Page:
However, this got me thinking. Why on earth did one process stick out so much? Well, it turned out that this was the slowest average cycle time and, in this case, the bottleneck. Voila, by making this mistake I found my method to detect the bottlenecks!

Some Special Situations

Above, I stated that the process cannot be the bottleneck whenever it is waiting for material or transport. There are a few more situations where it may not the bottleneck, but this depends on your view on the analysis.

For example, the process could also be waiting for an operator or for a mechanic. In this case, you have to decide if you want to consider the operator and/or the mechanic a separate entity in your bottleneck detection. If you do, then the process is inactive at that time. However, for simplicity purposes I usually consider operators and mechanics to be a part of the working process. Hence If there is a missing operator, the process (with operator) could still be the bottleneck, rather than having the operator only as the bottleneck.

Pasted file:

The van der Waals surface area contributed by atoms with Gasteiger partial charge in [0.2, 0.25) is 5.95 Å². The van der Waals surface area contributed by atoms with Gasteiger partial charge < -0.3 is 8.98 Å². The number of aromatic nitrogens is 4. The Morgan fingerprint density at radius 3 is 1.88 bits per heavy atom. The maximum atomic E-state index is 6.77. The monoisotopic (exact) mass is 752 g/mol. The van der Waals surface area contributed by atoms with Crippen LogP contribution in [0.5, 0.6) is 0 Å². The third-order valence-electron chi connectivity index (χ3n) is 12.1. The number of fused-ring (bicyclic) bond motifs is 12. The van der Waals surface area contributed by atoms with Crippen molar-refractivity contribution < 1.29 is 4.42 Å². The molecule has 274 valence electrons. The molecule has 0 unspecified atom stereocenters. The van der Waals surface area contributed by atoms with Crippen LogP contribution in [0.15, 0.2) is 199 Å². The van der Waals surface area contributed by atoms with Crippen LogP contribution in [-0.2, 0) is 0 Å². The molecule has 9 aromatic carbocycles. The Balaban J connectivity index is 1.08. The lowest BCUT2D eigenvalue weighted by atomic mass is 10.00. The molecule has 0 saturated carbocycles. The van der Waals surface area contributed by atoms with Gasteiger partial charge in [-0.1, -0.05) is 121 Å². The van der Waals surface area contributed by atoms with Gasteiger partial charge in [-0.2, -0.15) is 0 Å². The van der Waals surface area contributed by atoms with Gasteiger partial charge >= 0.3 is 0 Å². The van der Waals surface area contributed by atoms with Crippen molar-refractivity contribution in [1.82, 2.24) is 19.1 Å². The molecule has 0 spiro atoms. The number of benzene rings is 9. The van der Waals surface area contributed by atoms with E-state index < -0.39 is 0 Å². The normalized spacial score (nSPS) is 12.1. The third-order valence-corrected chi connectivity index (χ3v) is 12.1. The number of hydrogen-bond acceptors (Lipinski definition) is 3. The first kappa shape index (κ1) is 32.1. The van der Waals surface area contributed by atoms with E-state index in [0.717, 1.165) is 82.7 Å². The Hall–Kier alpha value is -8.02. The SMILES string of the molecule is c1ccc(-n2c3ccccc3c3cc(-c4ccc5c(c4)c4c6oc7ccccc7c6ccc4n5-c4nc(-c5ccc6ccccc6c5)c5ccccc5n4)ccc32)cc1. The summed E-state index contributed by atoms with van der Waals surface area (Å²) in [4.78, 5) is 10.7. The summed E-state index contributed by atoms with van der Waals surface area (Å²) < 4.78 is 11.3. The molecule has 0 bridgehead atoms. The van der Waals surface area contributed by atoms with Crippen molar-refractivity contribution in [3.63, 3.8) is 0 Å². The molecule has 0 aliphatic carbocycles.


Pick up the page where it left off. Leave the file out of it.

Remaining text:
Other Posts in this Series on Bottlenecks

  1. Shifting Bottlenecks
  2. Common Bottleneck Detection Methods that do NOT work!
  3. Mathematically Accurate Bottleneck Detection 1 – The Average Active Period Method
  4. Mathematically Accurate Bottleneck Detection 2 – The Active Period Method – My preferred method if you have lots of data (e.g. from a simulation)
  5. The Bottleneck Walk – Practical Bottleneck Detection Part 1 – My preferred method on the shop floor
  6. The Bottleneck Walk – Practical Bottleneck Detection Part 2


  •  Roser, Christoph, Masaru Nakano, and Minoru Tanaka. “A Practical Bottleneck Detection Method.” In Proceedings of the Winter Simulation Conference, edited by Brett A Peters, Jeffrey S Smith, D. J Medeiros, and Matt W Rohrer, 2:949–953. Arlington, Virginia, USA: Institute of Electrical and Electronics Engineers, 2001.